Same-sex marriage also entered the national political arena in 1996. Just days before the Republican Party’s Iowa caucuses, anti-gay activists conducted a “marriage protection” rally, at which presidential candidates denounced the homosexual agenda, which was said to be “destroying the integrity of the marriage-based family.” A few months later, the party’s presidential nominee, Senator Robert Dole, co-sponsored the federal Defense of Marriage Act (DOMA), which provided that no state was required to recognize another’s same-sex marriages and that the federal government would not recognize them either for purposes of determining eligibility for federal benefits. While some Democrats denounced the bill as an “election year gimmick,” Congress passed it by lopsided margins, and President Bill Clinton, eager to neutralize the issue politically, signed the measure.
The litigation victory in Hawaii inspired activists in Vermont to follow suit. In 1999 that state’s high court ruled that the traditional definition of marriage discriminated against same-sex couples. The legislature was given the option of amending the marriage law to include same-sex couples or of creating a new institution that provided them with all of the benefits of marriage. The legislature’s 2000 session was dominated by the issue of civil unions, and after weeks of impassioned debate, lawmakers narrowly approved such a law. Opponents of the measure encouraged voters to “keep your blood boiling” for the fall election. In an acrimonious campaign, civil union opponents promised to “Take Back Vermont.” In the end, as many as three dozen Vermont lawmakers may have lost their jobs over the civil unions legislation.
Developments in Vermont also attracted national attention. Conservative activist David Frum warned that the “long-anticipated legal crisis of the American family has arrived,” and he denounced civil unions as a large and irreversible step towards same-sex marriage. All ten candidates for the Republican presidential nomination in 2000 denounced civil unions. One of them, Gary Bauer, called the Vermont decision “in some ways worse than terrorism.”
Inspired by Vermont, activists in Massachusetts filed a lawsuit demanding the right to marry for same-sex couples. In 2003 the state’s Supreme Judicial Court vindicated their claim while rejecting civil unions as “second-class citizenship.” Massachusetts thus became the first American state and only the fifth jurisdiction in the world to recognize same-sex marriage.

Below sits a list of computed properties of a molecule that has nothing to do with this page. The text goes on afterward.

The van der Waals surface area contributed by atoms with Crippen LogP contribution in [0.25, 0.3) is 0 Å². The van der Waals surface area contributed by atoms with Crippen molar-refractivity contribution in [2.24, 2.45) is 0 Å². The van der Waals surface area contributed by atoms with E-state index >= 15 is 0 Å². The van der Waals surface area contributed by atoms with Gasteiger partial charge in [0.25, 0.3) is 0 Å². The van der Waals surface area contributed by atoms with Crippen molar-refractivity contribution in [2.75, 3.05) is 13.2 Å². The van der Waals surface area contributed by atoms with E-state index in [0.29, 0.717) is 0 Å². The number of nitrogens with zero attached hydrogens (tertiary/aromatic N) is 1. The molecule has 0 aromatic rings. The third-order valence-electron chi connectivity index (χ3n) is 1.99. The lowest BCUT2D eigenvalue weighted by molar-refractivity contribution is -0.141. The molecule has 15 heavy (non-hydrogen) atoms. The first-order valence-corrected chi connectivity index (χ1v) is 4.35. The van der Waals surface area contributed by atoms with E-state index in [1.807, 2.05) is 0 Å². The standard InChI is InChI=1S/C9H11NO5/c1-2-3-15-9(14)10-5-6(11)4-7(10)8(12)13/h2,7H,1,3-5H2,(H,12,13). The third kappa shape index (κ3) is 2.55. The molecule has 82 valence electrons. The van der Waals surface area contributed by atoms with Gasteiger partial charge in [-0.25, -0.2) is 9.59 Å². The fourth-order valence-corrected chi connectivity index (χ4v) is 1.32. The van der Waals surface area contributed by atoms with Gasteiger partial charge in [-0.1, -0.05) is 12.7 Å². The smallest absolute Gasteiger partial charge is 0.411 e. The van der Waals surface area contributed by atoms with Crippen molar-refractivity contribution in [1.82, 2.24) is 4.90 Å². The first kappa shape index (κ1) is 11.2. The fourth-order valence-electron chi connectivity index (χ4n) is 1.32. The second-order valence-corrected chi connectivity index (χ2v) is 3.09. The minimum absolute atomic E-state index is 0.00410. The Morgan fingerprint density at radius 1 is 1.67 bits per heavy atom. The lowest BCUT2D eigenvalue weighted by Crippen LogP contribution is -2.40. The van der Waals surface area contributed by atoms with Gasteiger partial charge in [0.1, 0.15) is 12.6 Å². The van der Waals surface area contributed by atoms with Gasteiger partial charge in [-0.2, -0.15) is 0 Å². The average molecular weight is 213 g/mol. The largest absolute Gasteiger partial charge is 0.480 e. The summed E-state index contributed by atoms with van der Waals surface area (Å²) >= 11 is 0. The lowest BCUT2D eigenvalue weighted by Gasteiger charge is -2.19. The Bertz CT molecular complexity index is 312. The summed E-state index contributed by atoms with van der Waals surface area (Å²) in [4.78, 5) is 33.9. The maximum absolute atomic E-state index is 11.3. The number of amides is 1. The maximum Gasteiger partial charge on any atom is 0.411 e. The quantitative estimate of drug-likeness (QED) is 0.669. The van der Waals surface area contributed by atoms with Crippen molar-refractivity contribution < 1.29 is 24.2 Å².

The ruling sparked a mild and transient backlash in the commonwealth, as the state legislature briefly but seriously debated the possibility of overturning the decision by constitutional amendment. Yet across the rest of the nation, the decision generated enormous political resistance. President George W. Bush immediately denounced it, and many Republican members of Congress called for a federal constitutional amendment to define marriage as the union of a man and woman. In February 2004, after Mayor Gavin Newsom of San Francisco had begun marrying same-sex couples in defiance of California law, President Bush endorsed the amendment, explaining that “after more than two centuries of American jurisprudence, and millennia of human experience, a few judges and local authorities are presuming to change the most fundamental institution of civilization.”
The same-sex marriage issue proved an enormous political boon to Republicans in 2004. Americans then rejected same-sex marriage by two to one, and opponents generally felt more passionately than did supporters. Religious conservatives, a vital Republican constituency, overwhelmingly and passionately opposed same-sex marriage. By contrast, same-sex marriage proved vexing to Democrats. Approximately seventy percent of self-identified gays voted Democratic, yet some traditionally Democratic-leaning constituencies, such as working-class Catholics and African Americans, tended to strongly oppose same-sex marriage. Democratic presidential contenders Howard Dean, John Kerry, and John Edwards all supported civil unions while opposing same-sex marriage. Yet they also condemned the proposed federal constitutional amendment to ban same-sex marriage. Controlling both houses of Congress, Republican leaders forced Democrats to vote on the proposed amendment, even though it had no realistic chance of passing.